When I pressed the manufacturer for the details of the upgrade, he finally admitted, the only change was substituting Cryo treated crossover components. No other changes.

Recently I was sent a set of Cryo treated 6JN6 output tubes for my Berning ZH270 amp from my dealer (no charge!). They also sounded considerably better.

Jam_Master_J, if he's only charging $10 extra it might be worth a try.
 
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post-1472665
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Nixie

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There was a discussion at roguesci.org for DIY construction of a freezer that could do comparable temperatures, but not 40 gallons. From what I remember, somebody actually built it. Of course, I don't know how many people have 40 gallons of cables.
 
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Nixie

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For $10 you can feed ten starving third world country children for a day.

You know why audiophiles are afraid of blind tests? Because deep down inside they know there's no difference, and they want to suppress any more indicators to that end, lest they are no longer able to pleasantly fool themselves.
 
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Nixie

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Quote:

Originally Posted by Todd R
"Deep cryogenics is the ultra low temperature processing of materials to enhance their desired metallurgical and structural properties."
...
It is a real, permanent process that has many uses in addition to audio.



No one is disputing the usefulness in cryogenics in other areas. Actually, it is audio that doesn't have a use for it -- other than making money by selling something that cannot possibly make an audible difference. What you quoted says it: metallurgical and structural, not electrical.

I thought this was the DIY forum, where (amateur)engineers talk, not the cables forum, where the mystics and the naive marks hang out.

To be fair, much fault goes to the other side as well, of those like D. Self who assume that measurement apparatus and the distortion metrics they use carry significant meaning as far as auditory perception is concerned -- they do not, of course; THD, IMD, etc., in general have no correlation with perceptual measurements (the latter can very much be scientific, viz blind tests). On both sides people forget that perception can be objectively studied. Otherwise psychology wouldn't be a science (well, it only really became a science when cognitivism took over in the 80s).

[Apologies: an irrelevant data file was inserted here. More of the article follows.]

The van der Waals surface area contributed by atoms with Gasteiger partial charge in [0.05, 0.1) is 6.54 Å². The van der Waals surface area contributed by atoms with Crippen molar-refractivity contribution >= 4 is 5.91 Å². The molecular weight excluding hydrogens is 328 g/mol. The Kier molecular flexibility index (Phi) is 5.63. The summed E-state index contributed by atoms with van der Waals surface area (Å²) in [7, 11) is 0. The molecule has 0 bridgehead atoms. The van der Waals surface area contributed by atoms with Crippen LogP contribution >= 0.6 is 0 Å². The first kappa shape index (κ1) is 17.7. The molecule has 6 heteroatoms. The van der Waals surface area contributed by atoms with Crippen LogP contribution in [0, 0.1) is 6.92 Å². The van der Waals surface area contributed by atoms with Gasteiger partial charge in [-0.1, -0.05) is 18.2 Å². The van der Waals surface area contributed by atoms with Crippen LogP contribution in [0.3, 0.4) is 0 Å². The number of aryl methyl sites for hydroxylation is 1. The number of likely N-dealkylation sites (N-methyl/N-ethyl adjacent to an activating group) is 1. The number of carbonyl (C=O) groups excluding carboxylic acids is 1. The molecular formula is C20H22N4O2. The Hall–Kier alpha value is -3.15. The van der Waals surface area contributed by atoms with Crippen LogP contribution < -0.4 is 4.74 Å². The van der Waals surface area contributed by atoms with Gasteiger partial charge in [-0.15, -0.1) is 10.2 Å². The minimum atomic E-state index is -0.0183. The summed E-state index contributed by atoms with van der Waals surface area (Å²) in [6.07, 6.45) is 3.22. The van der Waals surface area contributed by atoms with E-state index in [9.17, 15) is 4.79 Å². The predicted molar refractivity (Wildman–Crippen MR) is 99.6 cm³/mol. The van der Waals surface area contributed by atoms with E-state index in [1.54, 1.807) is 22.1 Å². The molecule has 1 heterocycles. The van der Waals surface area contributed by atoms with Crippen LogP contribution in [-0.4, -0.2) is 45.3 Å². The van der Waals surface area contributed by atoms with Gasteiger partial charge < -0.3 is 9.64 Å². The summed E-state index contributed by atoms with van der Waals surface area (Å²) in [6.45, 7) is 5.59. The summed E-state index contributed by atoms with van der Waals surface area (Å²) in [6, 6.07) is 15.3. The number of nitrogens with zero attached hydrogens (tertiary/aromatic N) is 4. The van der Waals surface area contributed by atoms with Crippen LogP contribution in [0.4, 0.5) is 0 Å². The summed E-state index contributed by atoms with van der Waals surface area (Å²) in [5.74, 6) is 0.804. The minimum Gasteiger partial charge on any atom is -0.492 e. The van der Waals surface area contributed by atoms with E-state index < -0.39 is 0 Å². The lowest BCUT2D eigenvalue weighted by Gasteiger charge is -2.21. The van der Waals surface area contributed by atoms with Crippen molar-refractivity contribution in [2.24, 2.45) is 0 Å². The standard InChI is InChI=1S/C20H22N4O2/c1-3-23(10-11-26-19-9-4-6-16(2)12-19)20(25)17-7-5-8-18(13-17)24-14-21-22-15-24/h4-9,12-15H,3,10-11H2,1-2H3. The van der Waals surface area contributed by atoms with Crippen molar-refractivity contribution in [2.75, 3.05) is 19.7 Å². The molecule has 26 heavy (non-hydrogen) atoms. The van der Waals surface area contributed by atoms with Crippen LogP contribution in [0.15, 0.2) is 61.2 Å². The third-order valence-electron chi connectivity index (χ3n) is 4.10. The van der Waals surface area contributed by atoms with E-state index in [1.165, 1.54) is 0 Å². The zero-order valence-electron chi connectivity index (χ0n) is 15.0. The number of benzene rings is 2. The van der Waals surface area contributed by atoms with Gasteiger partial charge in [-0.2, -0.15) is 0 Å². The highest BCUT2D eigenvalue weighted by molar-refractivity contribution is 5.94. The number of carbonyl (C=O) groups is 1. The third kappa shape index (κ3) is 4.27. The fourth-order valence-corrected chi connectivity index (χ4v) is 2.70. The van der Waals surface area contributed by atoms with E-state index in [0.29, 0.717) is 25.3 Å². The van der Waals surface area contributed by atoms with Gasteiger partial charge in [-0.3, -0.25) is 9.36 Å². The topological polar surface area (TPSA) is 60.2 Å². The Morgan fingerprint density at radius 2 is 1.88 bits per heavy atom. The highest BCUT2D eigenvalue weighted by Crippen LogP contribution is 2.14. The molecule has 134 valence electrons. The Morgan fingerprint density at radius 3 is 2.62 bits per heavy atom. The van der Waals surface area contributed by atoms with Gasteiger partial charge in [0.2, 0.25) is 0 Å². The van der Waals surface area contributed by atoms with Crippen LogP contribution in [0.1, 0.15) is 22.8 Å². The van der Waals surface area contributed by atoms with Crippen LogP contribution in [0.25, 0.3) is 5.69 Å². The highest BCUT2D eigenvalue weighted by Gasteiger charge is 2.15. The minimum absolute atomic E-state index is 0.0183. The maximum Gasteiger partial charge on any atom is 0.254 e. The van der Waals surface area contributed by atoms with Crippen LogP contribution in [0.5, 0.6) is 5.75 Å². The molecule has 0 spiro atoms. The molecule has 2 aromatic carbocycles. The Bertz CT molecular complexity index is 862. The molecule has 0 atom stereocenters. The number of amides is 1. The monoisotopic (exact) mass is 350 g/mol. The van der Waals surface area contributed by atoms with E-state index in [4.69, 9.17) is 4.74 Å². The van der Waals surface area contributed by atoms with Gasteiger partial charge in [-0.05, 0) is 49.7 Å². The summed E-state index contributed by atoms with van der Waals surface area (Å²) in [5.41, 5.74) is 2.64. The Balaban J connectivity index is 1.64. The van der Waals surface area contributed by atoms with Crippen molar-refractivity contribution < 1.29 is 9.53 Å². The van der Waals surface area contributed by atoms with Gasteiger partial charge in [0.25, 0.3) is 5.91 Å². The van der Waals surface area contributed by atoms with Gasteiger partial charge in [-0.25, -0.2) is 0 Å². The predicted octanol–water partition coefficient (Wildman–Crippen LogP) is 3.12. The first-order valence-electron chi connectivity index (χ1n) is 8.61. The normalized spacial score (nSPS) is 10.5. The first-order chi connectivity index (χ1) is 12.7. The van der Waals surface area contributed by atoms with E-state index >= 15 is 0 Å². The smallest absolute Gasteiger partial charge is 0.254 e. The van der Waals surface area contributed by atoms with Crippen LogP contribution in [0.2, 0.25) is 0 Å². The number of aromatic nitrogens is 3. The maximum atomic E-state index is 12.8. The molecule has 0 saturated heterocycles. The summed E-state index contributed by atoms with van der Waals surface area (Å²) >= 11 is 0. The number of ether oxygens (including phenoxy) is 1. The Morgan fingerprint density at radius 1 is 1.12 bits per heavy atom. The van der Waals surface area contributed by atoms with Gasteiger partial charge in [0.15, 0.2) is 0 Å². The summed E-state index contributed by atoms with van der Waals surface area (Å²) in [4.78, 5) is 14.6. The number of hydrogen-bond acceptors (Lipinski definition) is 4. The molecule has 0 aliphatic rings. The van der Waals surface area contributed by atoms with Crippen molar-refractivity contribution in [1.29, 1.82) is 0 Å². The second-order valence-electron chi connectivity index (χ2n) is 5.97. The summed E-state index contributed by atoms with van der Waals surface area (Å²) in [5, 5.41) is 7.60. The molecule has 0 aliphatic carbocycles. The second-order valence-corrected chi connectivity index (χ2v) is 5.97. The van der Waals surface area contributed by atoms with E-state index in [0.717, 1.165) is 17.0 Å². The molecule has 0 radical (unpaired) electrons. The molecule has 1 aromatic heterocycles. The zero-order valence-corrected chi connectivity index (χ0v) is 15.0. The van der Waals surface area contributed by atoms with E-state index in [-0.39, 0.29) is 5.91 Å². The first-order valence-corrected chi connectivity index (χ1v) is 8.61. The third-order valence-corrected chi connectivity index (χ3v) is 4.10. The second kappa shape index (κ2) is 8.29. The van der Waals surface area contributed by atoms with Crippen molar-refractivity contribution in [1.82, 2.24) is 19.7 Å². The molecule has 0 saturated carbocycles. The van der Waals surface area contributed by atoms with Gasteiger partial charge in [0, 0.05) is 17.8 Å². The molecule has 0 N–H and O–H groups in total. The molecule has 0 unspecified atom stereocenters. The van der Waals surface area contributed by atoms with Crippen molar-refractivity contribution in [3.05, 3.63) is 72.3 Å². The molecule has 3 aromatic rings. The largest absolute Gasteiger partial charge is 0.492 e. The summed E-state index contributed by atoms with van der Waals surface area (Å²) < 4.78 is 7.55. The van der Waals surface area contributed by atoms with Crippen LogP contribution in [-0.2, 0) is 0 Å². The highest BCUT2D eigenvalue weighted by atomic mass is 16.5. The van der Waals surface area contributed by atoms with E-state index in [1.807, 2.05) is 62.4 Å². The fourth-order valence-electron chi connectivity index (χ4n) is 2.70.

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post-1472733
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Todd R

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Quote:

Originally Posted by Nixie
No one is disputing the usefulness in cryogenics in other areas. Actually, it is audio that doesn't have a use for it -- other than making money by selling something that cannot possibly make an audible difference. What you quoted says it: metallurgical and structural, not electrical.


Since cryogenic treatment of metals aligns the crystalline structure and reduces stress, why wouldn't that make it a more effective and quieter conductor?

"Problem:

It is well known that disparate materials used in connectors, solder joints, pc board circuitry as well as residual stresses and gaps within the lattice structure of materials all serve to degrade and/or hamper sound reproduction. These imperfections are caused by the un-even cooling and shrinkage of the liquid or molten material into a solid. All these imperfections cause noise. Electronic noise often contributes to a lack of focus, detail and resolution in audio and lack of sharpness and color definition in video.

Solution:

Reduce or eliminate the inherent stresses and other imperfections which cause noise, through precise deep cryogenic processing. Our process removes built-in stress, reforms microstructure and uniforms or blends solder junctions and connections to improve the free flow of current. The result is greater transparency and less noise."


Remember,
I have personal experience with what cryogenic treatments can do for audio. If it didn't do anything I would have said so!
Why you guys always doubt the people who've actually tried something, without trying it yourself, I'll never understand.
TR
 
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Nixie